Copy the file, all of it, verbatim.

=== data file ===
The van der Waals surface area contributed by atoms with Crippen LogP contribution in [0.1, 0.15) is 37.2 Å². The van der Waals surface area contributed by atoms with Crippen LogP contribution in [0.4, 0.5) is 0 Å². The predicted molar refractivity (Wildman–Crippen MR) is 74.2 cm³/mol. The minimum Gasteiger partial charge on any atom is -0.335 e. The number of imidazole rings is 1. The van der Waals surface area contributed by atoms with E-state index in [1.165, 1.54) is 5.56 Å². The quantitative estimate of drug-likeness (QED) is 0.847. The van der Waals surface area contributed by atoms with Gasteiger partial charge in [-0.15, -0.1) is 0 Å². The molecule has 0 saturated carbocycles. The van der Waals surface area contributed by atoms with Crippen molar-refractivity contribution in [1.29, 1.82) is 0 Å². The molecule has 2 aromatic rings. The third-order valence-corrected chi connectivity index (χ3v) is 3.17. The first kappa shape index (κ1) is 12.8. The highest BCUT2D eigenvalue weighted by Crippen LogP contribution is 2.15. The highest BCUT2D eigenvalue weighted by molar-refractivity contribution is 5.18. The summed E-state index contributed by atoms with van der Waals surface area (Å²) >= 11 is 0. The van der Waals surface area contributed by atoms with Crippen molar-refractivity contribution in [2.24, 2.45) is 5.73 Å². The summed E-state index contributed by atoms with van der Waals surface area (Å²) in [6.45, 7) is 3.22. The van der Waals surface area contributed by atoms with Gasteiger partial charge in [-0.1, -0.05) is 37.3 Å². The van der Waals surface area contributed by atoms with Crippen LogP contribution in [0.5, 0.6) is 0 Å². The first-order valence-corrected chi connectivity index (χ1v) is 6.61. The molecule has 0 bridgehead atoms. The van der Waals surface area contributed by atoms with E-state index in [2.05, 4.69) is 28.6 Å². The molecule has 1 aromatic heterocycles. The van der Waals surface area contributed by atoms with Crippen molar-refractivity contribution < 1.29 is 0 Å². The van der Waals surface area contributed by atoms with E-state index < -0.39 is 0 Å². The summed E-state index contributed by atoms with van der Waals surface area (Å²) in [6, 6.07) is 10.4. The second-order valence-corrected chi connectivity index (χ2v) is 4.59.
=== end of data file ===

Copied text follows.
The van der Waals surface area contributed by atoms with Crippen LogP contribution in [0.1, 0.15) is 37.2 Å². The van der Waals surface area contributed by atoms with Crippen LogP contribution in [0.4, 0.5) is 0 Å². The predicted molar refractivity (Wildman–Crippen MR) is 74.2 cm³/mol. The minimum Gasteiger partial charge on any atom is -0.335 e. The number of imidazole rings is 1. The van der Waals surface area contributed by atoms with E-state index in [1.165, 1.54) is 5.56 Å². The quantitative estimate of drug-likeness (QED) is 0.847. The van der Waals surface area contributed by atoms with Gasteiger partial charge in [-0.15, -0.1) is 0 Å². The molecule has 0 saturated carbocycles. The van der Waals surface area contributed by atoms with Crippen molar-refractivity contribution in [1.29, 1.82) is 0 Å². The molecule has 2 aromatic rings. The third-order valence-corrected chi connectivity index (χ3v) is 3.17. The first kappa shape index (κ1) is 12.8. The highest BCUT2D eigenvalue weighted by Crippen LogP contribution is 2.15. The highest BCUT2D eigenvalue weighted by molar-refractivity contribution is 5.18. The summed E-state index contributed by atoms with van der Waals surface area (Å²) >= 11 is 0. The van der Waals surface area contributed by atoms with Crippen molar-refractivity contribution in [2.24, 2.45) is 5.73 Å². The summed E-state index contributed by atoms with van der Waals surface area (Å²) in [6.45, 7) is 3.22. The van der Waals surface area contributed by atoms with Gasteiger partial charge in [-0.1, -0.05) is 37.3 Å². The van der Waals surface area contributed by atoms with Crippen LogP contribution in [0.5, 0.6) is 0 Å². The first-order valence-corrected chi connectivity index (χ1v) is 6.61. The molecule has 0 bridgehead atoms. The van der Waals surface area contributed by atoms with E-state index in [2.05, 4.69) is 28.6 Å². The molecule has 1 aromatic heterocycles. The van der Waals surface area contributed by atoms with Crippen molar-refractivity contribution < 1.29 is 0 Å². The van der Waals surface area contributed by atoms with E-state index < -0.39 is 0 Å². The summed E-state index contributed by atoms with van der Waals surface area (Å²) in [6, 6.07) is 10.4. The second-order valence-corrected chi connectivity index (χ2v) is 4.59.